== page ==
So for one shift, I instructed the hostess to make my section the unofficial “colored” section of the restaurant. This sent shockwaves through the Red Lobster kitchen, especially among the waitstaff, who thought I was foolish, but were okay with it as my foolishness gave them an opportunity to make some real dough that night. Anyway, all night I hustled through my tables, delivering trays and trays of ranch dressing, ketchup and a plethora of napkins. I also smiled and engaged the customers more, even offering suggestions for substitutes, which I felt might be more to their liking. At the end of the night, I counted up my tips and lo and behold, I still made less than what I normally did. However, each one of my tables tipped me something, even if it was just a dollar per person.
So yeah, part of it is the attitude of servers themselves, however I would be remiss if I didn’t mention the other factors, including misinformation and the flat-out, “I’m just not doing it” rationale. To those, who are misinformed or feel they shouldn’t have to tip, remember that it is customary to tip your server between 15 to 20 percent of your bill. Sounds like a lot but not really, especially when you consider that the average server typically makes 2-3 bucks an hour. That’s right, the person who has been on his or her feet for the past 6 hours, bustling from table to table, filling endless requests for water, napkins and more ketchup, makes less per hour than the guy who greets you at the nearby Walmart. This is because waitstaff employers are by law allowed to pay individuals engaged in occupations in which regularly receive more than $30 a month in tips, less than minimum wage. This unfortunate reality means that wait staff must rely on the finicky, and sometimes abusive, demands of a public, who uses individual criteria of “good” service for their sole source of income. In other words, you can have one table which is only interested in the bare minimum of food, water and bill and call that good service, while another table feels that they are entitled to work and berate you because you have a plastic nametag in the shape of a Halibut pinned to your shirt. So whatever the reason, leave your waitress/waiter something because, unless they work at “Chez You Fancy, Huh?” on Beverly Hills Blvd, many of them are working-class folks, just like some of you, hustling and scrapping to get by.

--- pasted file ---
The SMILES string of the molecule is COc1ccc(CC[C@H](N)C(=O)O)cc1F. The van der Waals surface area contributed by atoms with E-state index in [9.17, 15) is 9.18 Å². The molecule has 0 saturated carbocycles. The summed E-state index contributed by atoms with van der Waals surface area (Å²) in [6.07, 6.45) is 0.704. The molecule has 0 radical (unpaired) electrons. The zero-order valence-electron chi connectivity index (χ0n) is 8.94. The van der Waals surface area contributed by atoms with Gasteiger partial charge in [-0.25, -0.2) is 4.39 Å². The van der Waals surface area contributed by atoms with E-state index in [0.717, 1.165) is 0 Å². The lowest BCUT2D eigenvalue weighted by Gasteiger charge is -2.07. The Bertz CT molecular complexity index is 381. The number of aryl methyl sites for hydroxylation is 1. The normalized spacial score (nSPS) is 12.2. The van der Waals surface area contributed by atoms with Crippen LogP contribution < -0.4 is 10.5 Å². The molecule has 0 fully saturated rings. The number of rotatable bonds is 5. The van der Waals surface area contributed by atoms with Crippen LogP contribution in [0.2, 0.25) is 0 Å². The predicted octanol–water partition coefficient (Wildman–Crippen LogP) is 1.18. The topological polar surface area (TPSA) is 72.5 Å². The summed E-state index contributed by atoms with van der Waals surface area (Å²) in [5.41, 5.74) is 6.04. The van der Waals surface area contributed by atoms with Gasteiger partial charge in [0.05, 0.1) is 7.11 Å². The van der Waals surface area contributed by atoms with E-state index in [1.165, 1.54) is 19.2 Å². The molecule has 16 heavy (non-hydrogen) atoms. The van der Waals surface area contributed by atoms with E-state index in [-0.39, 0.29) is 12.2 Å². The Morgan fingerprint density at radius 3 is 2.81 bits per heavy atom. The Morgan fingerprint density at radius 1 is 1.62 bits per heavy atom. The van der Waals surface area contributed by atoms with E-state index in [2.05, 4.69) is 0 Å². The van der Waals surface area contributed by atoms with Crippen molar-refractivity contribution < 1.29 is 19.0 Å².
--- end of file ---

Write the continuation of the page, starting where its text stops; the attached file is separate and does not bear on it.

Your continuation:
But I will say that I’m not so sure if the reputation is ours to bear alone. After my little social-experiment that day I started really monitoring who would and would not leave a tip. I found that foreigners from countries where a livable wage is customary of service people, single white women with children and poor folks of all colors, did not tip regularly or appropriately. The latter too was of course for economic reasons. And despite their inability to tip me appropriately, they were always really nice and thankful for the service, which in the end, made my job much more pleasant.
Charing Ball is the author of the blog People, Places & Things.